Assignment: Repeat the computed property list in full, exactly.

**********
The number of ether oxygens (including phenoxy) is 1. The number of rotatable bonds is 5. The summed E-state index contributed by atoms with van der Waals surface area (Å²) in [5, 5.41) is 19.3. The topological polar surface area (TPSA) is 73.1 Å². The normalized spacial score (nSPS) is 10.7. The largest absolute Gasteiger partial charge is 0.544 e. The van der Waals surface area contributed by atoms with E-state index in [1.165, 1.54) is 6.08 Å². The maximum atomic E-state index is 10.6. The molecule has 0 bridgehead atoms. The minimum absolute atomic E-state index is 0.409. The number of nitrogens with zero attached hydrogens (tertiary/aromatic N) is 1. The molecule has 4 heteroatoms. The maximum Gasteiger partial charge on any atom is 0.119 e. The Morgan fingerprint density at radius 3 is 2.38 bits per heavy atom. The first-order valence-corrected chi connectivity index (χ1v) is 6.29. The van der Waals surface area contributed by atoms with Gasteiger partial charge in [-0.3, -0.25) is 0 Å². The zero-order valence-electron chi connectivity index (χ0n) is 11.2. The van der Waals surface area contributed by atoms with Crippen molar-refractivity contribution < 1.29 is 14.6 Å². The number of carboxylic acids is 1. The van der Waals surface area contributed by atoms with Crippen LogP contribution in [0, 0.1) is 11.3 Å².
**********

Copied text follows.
The number of ether oxygens (including phenoxy) is 1. The number of rotatable bonds is 5. The summed E-state index contributed by atoms with van der Waals surface area (Å²) in [5, 5.41) is 19.3. The topological polar surface area (TPSA) is 73.1 Å². The normalized spacial score (nSPS) is 10.7. The largest absolute Gasteiger partial charge is 0.544 e. The van der Waals surface area contributed by atoms with E-state index in [1.165, 1.54) is 6.08 Å². The maximum atomic E-state index is 10.6. The molecule has 0 bridgehead atoms. The minimum absolute atomic E-state index is 0.409. The number of nitrogens with zero attached hydrogens (tertiary/aromatic N) is 1. The molecule has 4 heteroatoms. The maximum Gasteiger partial charge on any atom is 0.119 e. The Morgan fingerprint density at radius 3 is 2.38 bits per heavy atom. The first-order valence-corrected chi connectivity index (χ1v) is 6.29. The van der Waals surface area contributed by atoms with Gasteiger partial charge in [-0.3, -0.25) is 0 Å². The zero-order valence-electron chi connectivity index (χ0n) is 11.2. The van der Waals surface area contributed by atoms with Crippen molar-refractivity contribution < 1.29 is 14.6 Å². The number of carboxylic acids is 1. The van der Waals surface area contributed by atoms with Crippen LogP contribution in [0, 0.1) is 11.3 Å².